From Research Studies to Your Pharmacy Shelves: The Drug Development Process
When you’re feeling sick and your doctor prescribes you medication, you’re likely not thinking about everything that happened before that drug got into your hands. But the fact is that on average, it takes at least ten years for a new medicine to make it to market — from initial discovery to your local pharmacy. Of those ten years of drug development, the treatment is making its way through clinical trials for six to seven of them.
It’s important to understand all that goes into developing a drug in order to appreciate the role that patients play in helping bring drugs to market, so that future patients can benefit from new and better treatments.
The FDA outlines five steps that all drugs go through before making it to the public:
1. Discovery and Development: This is the stage wherein researchers first discover a new drug — through new insights into a disease, new tests, unexpected side effects of other medications, or new technology. There may be thousands of potential treatments or therapies discovered, but only a handful make it to the development stage, in which researchers begin initial tests on new compounds. While patients are not directly involved in this step, research is driven by patient need for new and better treatment options.
2. Preclinical Research: Of course, extensive testing needs to happen before a potential treatment can be administered to humans (even in a clinical trial). Preclinical research involves studying a potential drug both in test tubes and in living things, such as animals. These studies are small but conclude with detailed information on toxicity and dosing. Researchers then look carefully at this information to determine whether or not to move on to testing the drug in humans.
3. Clinical Research: Here is where the drug will be studied in people through clinical trials. At the onset of a trial, researchers design the study, mapping out how the study will be run and desired outcomes for each phase of the trial, and begin the Investigational New Drug Process (IND), which the FDA requires before any new compound is tested in humans. Clinical research includes all the phases of a clinical trial.Some would-be clinical trial participants are concerned about the risks of taking part. Risks can include side effects, or that the potential drug doesn’t work for you. Those concerned about risks may feel more comfortable participating in a later-stage clinical trial. Phase 1 trials are conducted with just 20 to 100 volunteers, and test for safety, not effectiveness. These trials are the most likely ones to be paid clinical trials. Next, Phase 2 trials enroll several hundred volunteers to test a treatment for both safety and effectiveness. If the drug is found effective in Phase 2 trials, it moves to Phase 3, which needs several hundred to several thousand volunteers to take part.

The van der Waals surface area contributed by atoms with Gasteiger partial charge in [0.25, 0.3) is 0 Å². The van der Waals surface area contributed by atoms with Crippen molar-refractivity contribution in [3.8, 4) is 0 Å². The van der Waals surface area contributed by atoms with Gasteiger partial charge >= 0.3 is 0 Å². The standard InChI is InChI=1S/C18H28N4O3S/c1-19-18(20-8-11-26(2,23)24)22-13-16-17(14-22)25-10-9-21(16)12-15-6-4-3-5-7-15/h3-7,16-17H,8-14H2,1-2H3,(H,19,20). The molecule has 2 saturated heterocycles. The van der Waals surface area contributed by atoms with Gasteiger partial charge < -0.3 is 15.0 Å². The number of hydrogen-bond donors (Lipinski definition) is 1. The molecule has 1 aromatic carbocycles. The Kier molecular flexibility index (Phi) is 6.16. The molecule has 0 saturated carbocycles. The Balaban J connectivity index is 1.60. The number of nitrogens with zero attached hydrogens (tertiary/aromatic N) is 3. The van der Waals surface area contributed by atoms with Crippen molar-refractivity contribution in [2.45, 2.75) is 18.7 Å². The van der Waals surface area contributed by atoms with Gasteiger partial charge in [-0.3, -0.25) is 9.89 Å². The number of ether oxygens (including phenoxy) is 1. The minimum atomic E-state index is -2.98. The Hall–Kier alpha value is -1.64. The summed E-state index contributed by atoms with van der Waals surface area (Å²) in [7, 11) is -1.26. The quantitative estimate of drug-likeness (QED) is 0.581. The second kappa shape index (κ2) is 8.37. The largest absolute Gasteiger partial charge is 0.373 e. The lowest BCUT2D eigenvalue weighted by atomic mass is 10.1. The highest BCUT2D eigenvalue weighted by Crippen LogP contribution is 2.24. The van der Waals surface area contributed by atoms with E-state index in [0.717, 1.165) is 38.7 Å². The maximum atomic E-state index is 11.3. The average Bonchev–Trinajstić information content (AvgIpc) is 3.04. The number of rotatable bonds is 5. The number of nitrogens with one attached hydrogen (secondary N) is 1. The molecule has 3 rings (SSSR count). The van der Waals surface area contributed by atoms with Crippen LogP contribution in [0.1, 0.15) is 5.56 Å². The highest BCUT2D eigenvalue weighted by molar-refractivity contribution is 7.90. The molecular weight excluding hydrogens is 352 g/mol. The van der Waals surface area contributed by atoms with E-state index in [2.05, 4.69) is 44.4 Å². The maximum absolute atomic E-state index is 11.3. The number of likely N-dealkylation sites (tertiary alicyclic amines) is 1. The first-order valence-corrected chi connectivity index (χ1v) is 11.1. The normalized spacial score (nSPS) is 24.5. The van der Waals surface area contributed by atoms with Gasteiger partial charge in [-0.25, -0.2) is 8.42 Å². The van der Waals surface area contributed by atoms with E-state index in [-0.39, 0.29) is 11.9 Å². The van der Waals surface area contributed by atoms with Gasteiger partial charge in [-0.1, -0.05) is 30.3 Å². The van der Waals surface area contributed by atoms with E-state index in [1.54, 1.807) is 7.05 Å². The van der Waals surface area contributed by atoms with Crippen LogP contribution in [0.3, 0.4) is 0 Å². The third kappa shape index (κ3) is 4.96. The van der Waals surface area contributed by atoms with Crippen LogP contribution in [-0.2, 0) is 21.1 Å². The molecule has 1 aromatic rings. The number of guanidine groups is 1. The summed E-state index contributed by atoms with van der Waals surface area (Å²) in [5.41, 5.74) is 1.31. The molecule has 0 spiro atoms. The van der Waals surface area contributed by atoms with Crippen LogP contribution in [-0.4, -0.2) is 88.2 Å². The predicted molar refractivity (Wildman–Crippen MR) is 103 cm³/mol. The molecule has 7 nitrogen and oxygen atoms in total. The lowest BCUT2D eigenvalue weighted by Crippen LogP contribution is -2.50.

4. FDA Review: Once a treatment moves successfully through all clinical trial stages and researchers believe it’s safe and effective, sponsors — the pharmaceutical companies or research organizations who ran the trials — submit a New Drug Application (NDA) to the FDA for approval. The NDA should demonstrate safety and efficacy, and include all data obtained to-date for review. It must also include things like proposed labeling, patent information, and directions for use. The FDA review team decides if the NDA application is complete, and if so, the FDA has six to 10 months to decide whether or not to approve the drug. The application is reviewed carefully, FDA inspectors visit clinical study sites, and a project manager pulls all of the information together. The review team makes a recommendation about approval, and a senior FDA official makes the final decision.
Once a drug is approved, the FDA will work with researchers to make sure the labeling is correct, and to schedule something called an FDA Advisory Committee meeting. This is a meeting to discuss additional considerations that may have come up during review. At an Advisory Committee meeting, researchers, patients, and advocacy groups are invited to weigh in on any remaining issues around the drug or its indication.5. FDA Post-Market Safety Monitoring: The FDA’s work, and patient involvement, doesn’t end when a drug is approved. After a treatment hits the market, the organization continues to monitor the safety and efficacy of the drug. It may be that a drug interacts unexpectedly with an over-the-counter medication, that patients find the labeling confusing, or that a drug advertisement doesn’t offer enough side effect information. The FDA watches all of this and requires the research organization responsible for the drug to make corrections on an ongoing basis.
As you can see, patients are at the heart of the drug development process. Is the drug safe for them? Will it work to cure an illness or alleviate symptoms? But it takes patients participating in research to answer these questions and find new and better treatments for the future. If you’d like to be a patient who helps uncover the treatments of tomorrow, find your clinical trial match below.